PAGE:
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What altitude would the LES (launch escape subsystem) reach on Apollo launches before falling back to Earth?

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According to this article about duplicating a Saturn V/Apollo trajectory in simulation, the LES is jettisoned at 198 seconds into the flight, at which time altitude is just under 100km and vertical speed is about 650m/s (very rough numbers obtained by eyeballing those graphs).

If we disregard the (very brief) acceleration from the jettison motor, and ignore atmospheric drag (negligible at this altitude, as PearsonArtPhoto points out), a pure ballistic trajectory from that point would make it top out at about 120km.

(Okay, so my initial estimate was completely horrible.)

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    $\begingroup$ Don't forget the stage is moving about 2.5 km/s at that point in time, which will give it considerable altitude. Of course, most of that is horizontal velocity, and which part is which is a bit tricky to determine, but... $\endgroup$ – PearsonArtPhoto Oct 16 '14 at 14:05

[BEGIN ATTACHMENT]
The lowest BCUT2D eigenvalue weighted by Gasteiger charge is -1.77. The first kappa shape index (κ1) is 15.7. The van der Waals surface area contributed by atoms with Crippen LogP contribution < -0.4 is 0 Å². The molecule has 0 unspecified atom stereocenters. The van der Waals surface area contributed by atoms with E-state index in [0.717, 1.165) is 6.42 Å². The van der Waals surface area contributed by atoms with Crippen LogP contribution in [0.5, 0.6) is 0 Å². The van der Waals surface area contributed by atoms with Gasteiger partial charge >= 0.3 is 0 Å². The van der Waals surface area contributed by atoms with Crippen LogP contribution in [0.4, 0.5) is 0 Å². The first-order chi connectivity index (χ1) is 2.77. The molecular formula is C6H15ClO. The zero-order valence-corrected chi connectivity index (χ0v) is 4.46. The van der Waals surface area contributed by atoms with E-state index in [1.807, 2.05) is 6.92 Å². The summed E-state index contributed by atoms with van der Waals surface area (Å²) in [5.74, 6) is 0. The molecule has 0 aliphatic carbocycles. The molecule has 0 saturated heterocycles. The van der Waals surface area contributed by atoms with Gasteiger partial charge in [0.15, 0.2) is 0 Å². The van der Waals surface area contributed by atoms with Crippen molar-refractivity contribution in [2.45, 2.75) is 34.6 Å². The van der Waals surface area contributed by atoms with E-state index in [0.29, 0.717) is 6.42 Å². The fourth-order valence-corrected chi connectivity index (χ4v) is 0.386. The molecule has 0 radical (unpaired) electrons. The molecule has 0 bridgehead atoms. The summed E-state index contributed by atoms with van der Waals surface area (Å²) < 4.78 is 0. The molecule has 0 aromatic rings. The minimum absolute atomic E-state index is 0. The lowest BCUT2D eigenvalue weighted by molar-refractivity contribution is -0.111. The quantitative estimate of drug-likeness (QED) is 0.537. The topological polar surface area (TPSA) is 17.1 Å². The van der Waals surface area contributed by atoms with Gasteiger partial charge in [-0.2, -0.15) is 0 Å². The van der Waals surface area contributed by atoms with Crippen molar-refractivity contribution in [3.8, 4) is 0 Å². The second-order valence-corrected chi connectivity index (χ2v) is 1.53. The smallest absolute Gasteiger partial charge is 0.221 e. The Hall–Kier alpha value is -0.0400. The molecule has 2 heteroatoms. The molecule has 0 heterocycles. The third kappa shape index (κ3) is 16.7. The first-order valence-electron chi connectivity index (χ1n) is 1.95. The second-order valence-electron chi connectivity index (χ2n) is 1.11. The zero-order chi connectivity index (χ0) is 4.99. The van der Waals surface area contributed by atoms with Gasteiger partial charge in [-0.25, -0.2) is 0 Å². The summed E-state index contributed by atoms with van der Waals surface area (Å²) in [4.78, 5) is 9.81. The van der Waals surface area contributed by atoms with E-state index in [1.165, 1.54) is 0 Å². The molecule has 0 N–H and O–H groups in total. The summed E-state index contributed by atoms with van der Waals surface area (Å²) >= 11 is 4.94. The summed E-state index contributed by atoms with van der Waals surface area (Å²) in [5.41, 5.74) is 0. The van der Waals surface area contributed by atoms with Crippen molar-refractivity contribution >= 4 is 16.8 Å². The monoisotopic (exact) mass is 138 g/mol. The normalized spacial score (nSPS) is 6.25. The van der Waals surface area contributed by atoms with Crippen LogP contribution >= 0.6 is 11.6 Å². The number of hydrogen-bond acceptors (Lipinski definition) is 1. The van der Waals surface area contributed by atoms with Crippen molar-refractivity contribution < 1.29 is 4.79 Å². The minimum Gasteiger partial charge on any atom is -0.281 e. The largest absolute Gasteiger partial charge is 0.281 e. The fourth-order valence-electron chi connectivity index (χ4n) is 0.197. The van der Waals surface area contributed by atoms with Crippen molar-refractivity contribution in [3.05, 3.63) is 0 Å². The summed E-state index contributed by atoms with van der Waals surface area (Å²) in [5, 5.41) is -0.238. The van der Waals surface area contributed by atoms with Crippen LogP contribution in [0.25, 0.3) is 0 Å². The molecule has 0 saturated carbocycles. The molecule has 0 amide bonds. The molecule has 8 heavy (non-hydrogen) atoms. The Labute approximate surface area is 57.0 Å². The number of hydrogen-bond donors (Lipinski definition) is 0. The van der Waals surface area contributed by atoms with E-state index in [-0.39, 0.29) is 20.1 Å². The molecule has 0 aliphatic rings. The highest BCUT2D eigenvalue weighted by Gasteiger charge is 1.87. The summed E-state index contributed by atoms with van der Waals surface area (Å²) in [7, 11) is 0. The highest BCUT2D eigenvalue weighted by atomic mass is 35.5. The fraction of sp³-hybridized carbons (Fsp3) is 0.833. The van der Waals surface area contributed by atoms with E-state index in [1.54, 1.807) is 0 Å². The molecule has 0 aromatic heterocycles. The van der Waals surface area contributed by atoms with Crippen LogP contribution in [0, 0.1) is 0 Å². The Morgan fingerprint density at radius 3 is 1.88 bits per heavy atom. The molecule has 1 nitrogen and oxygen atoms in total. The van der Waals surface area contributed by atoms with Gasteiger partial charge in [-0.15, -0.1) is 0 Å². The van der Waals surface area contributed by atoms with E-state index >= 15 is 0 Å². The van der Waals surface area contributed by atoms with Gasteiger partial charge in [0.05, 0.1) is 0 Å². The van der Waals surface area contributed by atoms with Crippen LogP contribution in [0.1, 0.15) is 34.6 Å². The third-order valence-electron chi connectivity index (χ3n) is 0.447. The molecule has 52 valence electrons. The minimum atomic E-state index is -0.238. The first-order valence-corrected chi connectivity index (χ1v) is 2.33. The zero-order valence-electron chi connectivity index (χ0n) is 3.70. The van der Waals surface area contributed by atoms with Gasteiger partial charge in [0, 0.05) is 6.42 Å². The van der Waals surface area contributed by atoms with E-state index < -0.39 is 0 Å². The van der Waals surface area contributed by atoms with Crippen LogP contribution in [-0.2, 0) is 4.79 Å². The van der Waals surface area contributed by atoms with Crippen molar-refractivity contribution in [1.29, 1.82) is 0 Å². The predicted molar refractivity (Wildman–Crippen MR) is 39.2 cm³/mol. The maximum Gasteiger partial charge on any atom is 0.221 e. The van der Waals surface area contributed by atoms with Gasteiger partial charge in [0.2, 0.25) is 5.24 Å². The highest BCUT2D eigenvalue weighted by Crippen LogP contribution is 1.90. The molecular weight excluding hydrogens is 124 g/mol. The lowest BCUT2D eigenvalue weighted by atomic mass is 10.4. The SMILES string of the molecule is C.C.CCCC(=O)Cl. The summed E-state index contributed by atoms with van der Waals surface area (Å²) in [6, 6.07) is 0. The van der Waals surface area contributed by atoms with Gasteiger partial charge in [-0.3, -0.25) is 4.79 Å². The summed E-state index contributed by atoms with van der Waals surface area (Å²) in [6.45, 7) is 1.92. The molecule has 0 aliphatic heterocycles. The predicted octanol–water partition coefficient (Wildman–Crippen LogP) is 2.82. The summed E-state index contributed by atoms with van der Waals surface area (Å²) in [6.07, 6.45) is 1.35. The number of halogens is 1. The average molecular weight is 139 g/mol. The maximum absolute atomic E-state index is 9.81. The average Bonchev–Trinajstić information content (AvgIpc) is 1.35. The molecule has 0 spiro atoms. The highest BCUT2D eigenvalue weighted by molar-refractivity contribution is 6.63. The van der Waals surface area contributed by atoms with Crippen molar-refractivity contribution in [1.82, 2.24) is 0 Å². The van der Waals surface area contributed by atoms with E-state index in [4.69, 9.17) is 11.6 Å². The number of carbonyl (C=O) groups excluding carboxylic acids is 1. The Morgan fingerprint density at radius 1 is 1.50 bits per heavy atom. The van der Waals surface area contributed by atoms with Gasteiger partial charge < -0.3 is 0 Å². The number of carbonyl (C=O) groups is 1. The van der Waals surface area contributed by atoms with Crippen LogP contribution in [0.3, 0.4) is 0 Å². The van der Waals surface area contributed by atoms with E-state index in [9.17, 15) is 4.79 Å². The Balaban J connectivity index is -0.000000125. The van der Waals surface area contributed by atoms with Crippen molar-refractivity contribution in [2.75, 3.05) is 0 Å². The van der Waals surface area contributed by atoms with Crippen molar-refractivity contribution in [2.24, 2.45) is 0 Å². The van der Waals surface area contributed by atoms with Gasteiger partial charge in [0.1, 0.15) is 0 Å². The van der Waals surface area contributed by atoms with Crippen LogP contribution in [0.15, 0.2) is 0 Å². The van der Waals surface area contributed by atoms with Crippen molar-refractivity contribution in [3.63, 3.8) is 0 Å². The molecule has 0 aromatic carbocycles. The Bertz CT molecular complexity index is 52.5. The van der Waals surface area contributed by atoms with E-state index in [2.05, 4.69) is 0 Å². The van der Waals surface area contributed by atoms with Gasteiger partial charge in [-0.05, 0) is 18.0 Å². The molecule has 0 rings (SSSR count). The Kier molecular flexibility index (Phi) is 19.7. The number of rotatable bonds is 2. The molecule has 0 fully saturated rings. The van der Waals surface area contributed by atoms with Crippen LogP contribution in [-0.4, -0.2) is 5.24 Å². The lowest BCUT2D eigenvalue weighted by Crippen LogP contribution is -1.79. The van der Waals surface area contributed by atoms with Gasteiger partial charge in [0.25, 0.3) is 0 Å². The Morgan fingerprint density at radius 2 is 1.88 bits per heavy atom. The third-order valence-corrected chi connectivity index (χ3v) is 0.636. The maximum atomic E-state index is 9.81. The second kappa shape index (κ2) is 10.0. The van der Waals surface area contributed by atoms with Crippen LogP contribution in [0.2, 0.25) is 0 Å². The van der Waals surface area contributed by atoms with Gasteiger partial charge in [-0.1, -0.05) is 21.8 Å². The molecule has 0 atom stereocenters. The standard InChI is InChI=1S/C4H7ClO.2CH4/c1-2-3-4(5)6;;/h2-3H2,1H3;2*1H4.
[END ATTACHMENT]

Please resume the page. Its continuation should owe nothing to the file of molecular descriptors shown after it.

• $\begingroup$ Yeah, it could be a bit higher, but if it's the pitchover motor used to get it out of the way, with no CM attached, it's going to be spinning like a baton, and I think it'll slow down very rapidly. $\endgroup$ – Russell Borogove Oct 16 '14 at 15:58
  • $\begingroup$ Hm, actually the jettison motor is separate from both the pitchover and escape motors, and looks like it has two symmetrical nozzles. So it may very well fly stably and get a lot higher. $\endgroup$ – Russell Borogove Oct 16 '14 at 16:13
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    $\begingroup$ Spinning won't significantly slow it down at the listed altitude. $\endgroup$ – PearsonArtPhoto Oct 16 '14 at 16:14
  • $\begingroup$ facepalm Oh, of course. I'm an idiot. $\endgroup$ – Russell Borogove Oct 16 '14 at 16:15

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